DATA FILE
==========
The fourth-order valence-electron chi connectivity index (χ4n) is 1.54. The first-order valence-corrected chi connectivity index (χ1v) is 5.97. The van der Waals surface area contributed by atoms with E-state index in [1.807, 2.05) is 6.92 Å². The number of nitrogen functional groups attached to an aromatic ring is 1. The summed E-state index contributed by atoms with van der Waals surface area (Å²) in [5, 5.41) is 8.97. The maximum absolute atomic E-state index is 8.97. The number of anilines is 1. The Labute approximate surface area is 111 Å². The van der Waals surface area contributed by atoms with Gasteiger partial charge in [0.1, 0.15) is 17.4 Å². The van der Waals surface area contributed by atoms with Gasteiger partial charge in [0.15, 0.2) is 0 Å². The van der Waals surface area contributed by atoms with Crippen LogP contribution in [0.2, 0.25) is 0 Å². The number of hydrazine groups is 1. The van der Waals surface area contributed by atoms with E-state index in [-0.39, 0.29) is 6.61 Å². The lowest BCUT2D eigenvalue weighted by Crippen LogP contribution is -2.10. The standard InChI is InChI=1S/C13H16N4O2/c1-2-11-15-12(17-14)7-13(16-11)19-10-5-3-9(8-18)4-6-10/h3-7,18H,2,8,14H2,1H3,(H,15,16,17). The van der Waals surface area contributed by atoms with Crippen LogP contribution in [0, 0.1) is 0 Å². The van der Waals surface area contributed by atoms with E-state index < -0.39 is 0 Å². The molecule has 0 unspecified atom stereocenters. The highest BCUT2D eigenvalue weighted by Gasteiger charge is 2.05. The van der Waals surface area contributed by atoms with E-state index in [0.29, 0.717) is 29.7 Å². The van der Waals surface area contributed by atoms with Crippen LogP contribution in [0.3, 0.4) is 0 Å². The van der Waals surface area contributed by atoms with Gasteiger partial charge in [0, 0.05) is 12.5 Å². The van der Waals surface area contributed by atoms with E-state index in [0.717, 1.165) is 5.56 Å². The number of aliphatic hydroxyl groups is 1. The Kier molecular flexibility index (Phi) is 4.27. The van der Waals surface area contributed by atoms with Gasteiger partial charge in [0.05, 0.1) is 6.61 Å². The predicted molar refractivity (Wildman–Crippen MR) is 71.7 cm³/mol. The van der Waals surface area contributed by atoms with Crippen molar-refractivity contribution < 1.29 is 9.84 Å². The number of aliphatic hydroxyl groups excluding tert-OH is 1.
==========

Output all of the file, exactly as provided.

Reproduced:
The fourth-order valence-electron chi connectivity index (χ4n) is 1.54. The first-order valence-corrected chi connectivity index (χ1v) is 5.97. The van der Waals surface area contributed by atoms with E-state index in [1.807, 2.05) is 6.92 Å². The number of nitrogen functional groups attached to an aromatic ring is 1. The summed E-state index contributed by atoms with van der Waals surface area (Å²) in [5, 5.41) is 8.97. The maximum absolute atomic E-state index is 8.97. The number of anilines is 1. The Labute approximate surface area is 111 Å². The van der Waals surface area contributed by atoms with Gasteiger partial charge in [0.1, 0.15) is 17.4 Å². The van der Waals surface area contributed by atoms with Gasteiger partial charge in [0.15, 0.2) is 0 Å². The van der Waals surface area contributed by atoms with Crippen LogP contribution in [0.2, 0.25) is 0 Å². The number of hydrazine groups is 1. The van der Waals surface area contributed by atoms with E-state index in [-0.39, 0.29) is 6.61 Å². The lowest BCUT2D eigenvalue weighted by Crippen LogP contribution is -2.10. The standard InChI is InChI=1S/C13H16N4O2/c1-2-11-15-12(17-14)7-13(16-11)19-10-5-3-9(8-18)4-6-10/h3-7,18H,2,8,14H2,1H3,(H,15,16,17). The van der Waals surface area contributed by atoms with Crippen LogP contribution in [0, 0.1) is 0 Å². The van der Waals surface area contributed by atoms with E-state index < -0.39 is 0 Å². The molecule has 0 unspecified atom stereocenters. The highest BCUT2D eigenvalue weighted by Gasteiger charge is 2.05. The van der Waals surface area contributed by atoms with E-state index in [0.29, 0.717) is 29.7 Å². The van der Waals surface area contributed by atoms with Crippen LogP contribution in [0.3, 0.4) is 0 Å². The van der Waals surface area contributed by atoms with Gasteiger partial charge in [0, 0.05) is 12.5 Å². The van der Waals surface area contributed by atoms with E-state index in [0.717, 1.165) is 5.56 Å². The number of aliphatic hydroxyl groups is 1. The Kier molecular flexibility index (Phi) is 4.27. The van der Waals surface area contributed by atoms with Gasteiger partial charge in [0.05, 0.1) is 6.61 Å². The predicted molar refractivity (Wildman–Crippen MR) is 71.7 cm³/mol. The van der Waals surface area contributed by atoms with Crippen molar-refractivity contribution < 1.29 is 9.84 Å². The number of aliphatic hydroxyl groups excluding tert-OH is 1.